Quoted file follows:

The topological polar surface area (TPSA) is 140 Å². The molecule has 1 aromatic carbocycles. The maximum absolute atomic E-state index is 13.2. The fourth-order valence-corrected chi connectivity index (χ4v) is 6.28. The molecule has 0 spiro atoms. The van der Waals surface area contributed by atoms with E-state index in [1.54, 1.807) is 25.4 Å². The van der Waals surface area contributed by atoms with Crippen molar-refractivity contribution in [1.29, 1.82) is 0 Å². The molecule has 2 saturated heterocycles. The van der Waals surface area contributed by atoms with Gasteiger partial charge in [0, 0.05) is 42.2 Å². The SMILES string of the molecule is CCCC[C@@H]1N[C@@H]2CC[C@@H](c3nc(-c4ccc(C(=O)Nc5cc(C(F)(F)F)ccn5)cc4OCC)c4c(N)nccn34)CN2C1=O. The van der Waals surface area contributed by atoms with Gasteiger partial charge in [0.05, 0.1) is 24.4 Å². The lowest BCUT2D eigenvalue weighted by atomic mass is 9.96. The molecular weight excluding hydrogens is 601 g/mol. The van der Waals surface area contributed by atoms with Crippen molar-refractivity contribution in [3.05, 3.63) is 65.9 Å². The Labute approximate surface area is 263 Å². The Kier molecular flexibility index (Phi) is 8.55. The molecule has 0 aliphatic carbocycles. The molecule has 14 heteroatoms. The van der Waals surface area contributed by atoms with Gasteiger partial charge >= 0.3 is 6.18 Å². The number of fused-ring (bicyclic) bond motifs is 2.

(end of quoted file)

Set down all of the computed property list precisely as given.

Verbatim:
The topological polar surface area (TPSA) is 140 Å². The molecule has 1 aromatic carbocycles. The maximum absolute atomic E-state index is 13.2. The fourth-order valence-corrected chi connectivity index (χ4v) is 6.28. The molecule has 0 spiro atoms. The van der Waals surface area contributed by atoms with E-state index in [1.54, 1.807) is 25.4 Å². The van der Waals surface area contributed by atoms with Crippen molar-refractivity contribution in [1.29, 1.82) is 0 Å². The molecule has 2 saturated heterocycles. The van der Waals surface area contributed by atoms with Gasteiger partial charge in [0, 0.05) is 42.2 Å². The SMILES string of the molecule is CCCC[C@@H]1N[C@@H]2CC[C@@H](c3nc(-c4ccc(C(=O)Nc5cc(C(F)(F)F)ccn5)cc4OCC)c4c(N)nccn34)CN2C1=O. The van der Waals surface area contributed by atoms with Gasteiger partial charge in [0.05, 0.1) is 24.4 Å². The lowest BCUT2D eigenvalue weighted by atomic mass is 9.96. The molecular weight excluding hydrogens is 601 g/mol. The van der Waals surface area contributed by atoms with Crippen molar-refractivity contribution in [3.05, 3.63) is 65.9 Å². The Labute approximate surface area is 263 Å². The Kier molecular flexibility index (Phi) is 8.55. The molecule has 0 aliphatic carbocycles. The molecule has 14 heteroatoms. The van der Waals surface area contributed by atoms with Gasteiger partial charge >= 0.3 is 6.18 Å². The number of fused-ring (bicyclic) bond motifs is 2.